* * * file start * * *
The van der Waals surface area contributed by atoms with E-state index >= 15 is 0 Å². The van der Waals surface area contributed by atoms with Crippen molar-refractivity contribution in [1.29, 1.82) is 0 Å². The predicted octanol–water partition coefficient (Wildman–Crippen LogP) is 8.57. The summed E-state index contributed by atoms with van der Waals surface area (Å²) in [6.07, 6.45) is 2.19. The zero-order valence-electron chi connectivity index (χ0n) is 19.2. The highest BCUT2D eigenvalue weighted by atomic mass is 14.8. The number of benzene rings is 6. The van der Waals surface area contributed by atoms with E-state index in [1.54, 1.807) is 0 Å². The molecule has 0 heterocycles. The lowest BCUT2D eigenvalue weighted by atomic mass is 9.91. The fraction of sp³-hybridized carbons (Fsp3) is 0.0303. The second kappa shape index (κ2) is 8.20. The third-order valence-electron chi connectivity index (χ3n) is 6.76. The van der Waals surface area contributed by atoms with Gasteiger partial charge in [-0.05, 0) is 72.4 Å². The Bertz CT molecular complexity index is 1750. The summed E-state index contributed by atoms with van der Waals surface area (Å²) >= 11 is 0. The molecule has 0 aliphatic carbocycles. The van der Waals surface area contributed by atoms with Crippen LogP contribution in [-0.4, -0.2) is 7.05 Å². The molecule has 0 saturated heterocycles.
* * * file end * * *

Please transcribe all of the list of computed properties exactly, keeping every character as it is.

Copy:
The van der Waals surface area contributed by atoms with E-state index >= 15 is 0 Å². The van der Waals surface area contributed by atoms with Crippen molar-refractivity contribution in [1.29, 1.82) is 0 Å². The predicted octanol–water partition coefficient (Wildman–Crippen LogP) is 8.57. The summed E-state index contributed by atoms with van der Waals surface area (Å²) in [6.07, 6.45) is 2.19. The zero-order valence-electron chi connectivity index (χ0n) is 19.2. The highest BCUT2D eigenvalue weighted by atomic mass is 14.8. The number of benzene rings is 6. The van der Waals surface area contributed by atoms with E-state index in [1.54, 1.807) is 0 Å². The molecule has 0 heterocycles. The lowest BCUT2D eigenvalue weighted by atomic mass is 9.91. The fraction of sp³-hybridized carbons (Fsp3) is 0.0303. The second kappa shape index (κ2) is 8.20. The third-order valence-electron chi connectivity index (χ3n) is 6.76. The van der Waals surface area contributed by atoms with Gasteiger partial charge in [-0.05, 0) is 72.4 Å². The Bertz CT molecular complexity index is 1750. The summed E-state index contributed by atoms with van der Waals surface area (Å²) >= 11 is 0. The molecule has 0 aliphatic carbocycles. The van der Waals surface area contributed by atoms with Crippen LogP contribution in [-0.4, -0.2) is 7.05 Å². The molecule has 0 saturated heterocycles.